It is true that filing for bankruptcy in a bankruptcy court is a very serious matter and can potentially set one back for a long period of time. The Bankruptcy Code (11 USC 1 et seq.) and the Fair Credit Reporting Act (15 USC 1681 et seq.) state that “a consumer credit report may include information on a Chapter 7 and Chapter 13 bankruptcy for 10 years from the commencement of the case.” However, even if not legally required to do so, consumer credit reporting agencies may prefer to remove bankruptcy information after only 7 years.
In today’s materialistic world where everyone wants the latest tools and gadgets, having a considerable amount of purchasing power is a must. Credit lines offered by financial institutions is one of the methods by which individuals increase their power to purchase goods and services. When the threat of bankruptcy looms over, or when one had filed for bankruptcy in court, one’s ability to avail himself/herself of the opportunities to extend or boost one’s buying power will be greatly restricted.
Lending institutions may not be as keen in giving you a good package, and if they do, it would be in a much higher rate than the normal rate they offer clients with good credit standing. Moreover, the conditions imposed on your credit agreement will be more stringent. Oftentimes, credit institutions would require that you would have demonstrated a clear ability to manage your financial affairs on top of the other additional requirements.
In filing for chapter 13 bankruptcy, there are certain eligibility requirements that have to be met. Only natural persons can file for chapter 13, that is, businesses cannot seek this type of relief. The law requires the debtor to file a plan containing his/ her expected future income and a list of the secured as well as unsecured obligations that the debtor has and this plan will be confirmed by the bankruptcy court.
The debtor may, at any time, modify the plan before confirmation. Once confirmed, “the debtor shall commence making the payments proposed by a plan within 30 days after the plan is filed.” (11 USD 1326) The debtor, in order to qualify for relief under Chapter 13 should have a monthly income of above the state median for six months prior to the filing date. If the amounts of your obligations are too high — secured debts exceeding $922,975 or unsecured debts exceeding $307,675 — you cannot avail of Chapter 13. These amounts are adjusted every three years.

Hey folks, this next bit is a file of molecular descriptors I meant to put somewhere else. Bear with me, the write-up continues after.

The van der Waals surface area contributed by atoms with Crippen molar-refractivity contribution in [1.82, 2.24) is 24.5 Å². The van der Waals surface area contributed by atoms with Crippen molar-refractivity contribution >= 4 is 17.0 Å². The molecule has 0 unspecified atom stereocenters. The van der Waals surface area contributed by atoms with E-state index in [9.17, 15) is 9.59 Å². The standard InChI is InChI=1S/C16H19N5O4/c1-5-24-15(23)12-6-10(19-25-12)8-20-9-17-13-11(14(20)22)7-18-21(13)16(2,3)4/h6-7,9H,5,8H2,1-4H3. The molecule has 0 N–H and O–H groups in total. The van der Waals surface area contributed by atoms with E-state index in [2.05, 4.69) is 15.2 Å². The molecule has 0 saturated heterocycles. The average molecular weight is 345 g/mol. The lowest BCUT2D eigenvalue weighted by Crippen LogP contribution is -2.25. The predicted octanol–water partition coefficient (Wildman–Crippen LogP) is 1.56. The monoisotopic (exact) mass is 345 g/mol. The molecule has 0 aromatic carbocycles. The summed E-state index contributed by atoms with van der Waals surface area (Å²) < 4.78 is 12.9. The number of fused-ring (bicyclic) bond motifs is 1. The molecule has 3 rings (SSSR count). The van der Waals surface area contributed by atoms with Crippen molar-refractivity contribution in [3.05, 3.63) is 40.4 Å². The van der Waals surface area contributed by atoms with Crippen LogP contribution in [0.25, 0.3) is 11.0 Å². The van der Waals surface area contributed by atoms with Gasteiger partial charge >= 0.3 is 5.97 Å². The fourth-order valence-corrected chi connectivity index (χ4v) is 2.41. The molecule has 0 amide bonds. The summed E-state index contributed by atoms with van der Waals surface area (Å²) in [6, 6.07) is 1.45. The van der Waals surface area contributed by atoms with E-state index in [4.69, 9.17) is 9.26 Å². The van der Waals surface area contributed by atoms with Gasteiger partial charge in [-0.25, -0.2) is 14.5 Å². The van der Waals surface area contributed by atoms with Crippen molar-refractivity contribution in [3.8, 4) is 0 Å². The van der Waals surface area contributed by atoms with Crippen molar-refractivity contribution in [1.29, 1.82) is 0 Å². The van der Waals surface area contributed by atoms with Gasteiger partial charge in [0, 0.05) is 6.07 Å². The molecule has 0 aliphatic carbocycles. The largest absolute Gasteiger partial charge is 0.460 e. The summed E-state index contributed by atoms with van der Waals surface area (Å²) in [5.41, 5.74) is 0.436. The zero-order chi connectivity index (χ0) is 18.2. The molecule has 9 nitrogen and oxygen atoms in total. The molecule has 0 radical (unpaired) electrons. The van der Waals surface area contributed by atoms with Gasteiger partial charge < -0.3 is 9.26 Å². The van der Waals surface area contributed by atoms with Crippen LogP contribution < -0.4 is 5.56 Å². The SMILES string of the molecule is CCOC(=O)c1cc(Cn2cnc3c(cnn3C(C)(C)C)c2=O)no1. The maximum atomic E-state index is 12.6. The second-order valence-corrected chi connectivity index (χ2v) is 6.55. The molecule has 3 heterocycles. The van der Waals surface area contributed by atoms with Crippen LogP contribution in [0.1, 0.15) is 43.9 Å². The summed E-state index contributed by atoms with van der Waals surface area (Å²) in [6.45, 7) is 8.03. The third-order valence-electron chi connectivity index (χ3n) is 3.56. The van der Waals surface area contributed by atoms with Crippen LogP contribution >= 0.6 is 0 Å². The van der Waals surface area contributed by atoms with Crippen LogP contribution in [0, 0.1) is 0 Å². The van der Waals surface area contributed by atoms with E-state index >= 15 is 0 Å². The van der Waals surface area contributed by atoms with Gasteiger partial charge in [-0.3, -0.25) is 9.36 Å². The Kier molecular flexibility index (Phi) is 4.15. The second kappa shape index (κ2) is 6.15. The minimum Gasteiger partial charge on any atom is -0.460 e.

However, the main eligibility requirement of Chapter 7, as delineated in the recently passed amendment to the Bankruptcy Law, “The Bankruptcy Abuse Prevention and Consumer Protection Act of 2005”, is that your income should be less than or equal to the state median. If your income is more than the state median, the law requires you to undergo the “means test”. In the means test, your income, after subtracting certain allowed expenses as well as monthly payments for your secured debts, should be less than $100 in order for you to be allowed to file for Chapter 7.
One of the major advantages of filing for relief under Chapter 13 instead of Chapter 7 is that you mitigate or even avert loss of your property. However, some opt for Chapter 7 as the whole proceeding takes only approximately 3 to 6 months as against having to deal with your debt obligations for up to five years when you file under Chapter 13.
After the dust has settled, one should learn from experience and guarantee financial security for one’s self. We should learn to manage our debts and live within our means and always keep in mind that borrowing means that you are discounting your own future.
The Bankruptcy Law (11 USC 1 et. seq.)
The Fair Debt Collection Practices Act (42 USC 1692c)
The Bankruptcy Abuse Prevention and Consumer Protection Act of 2005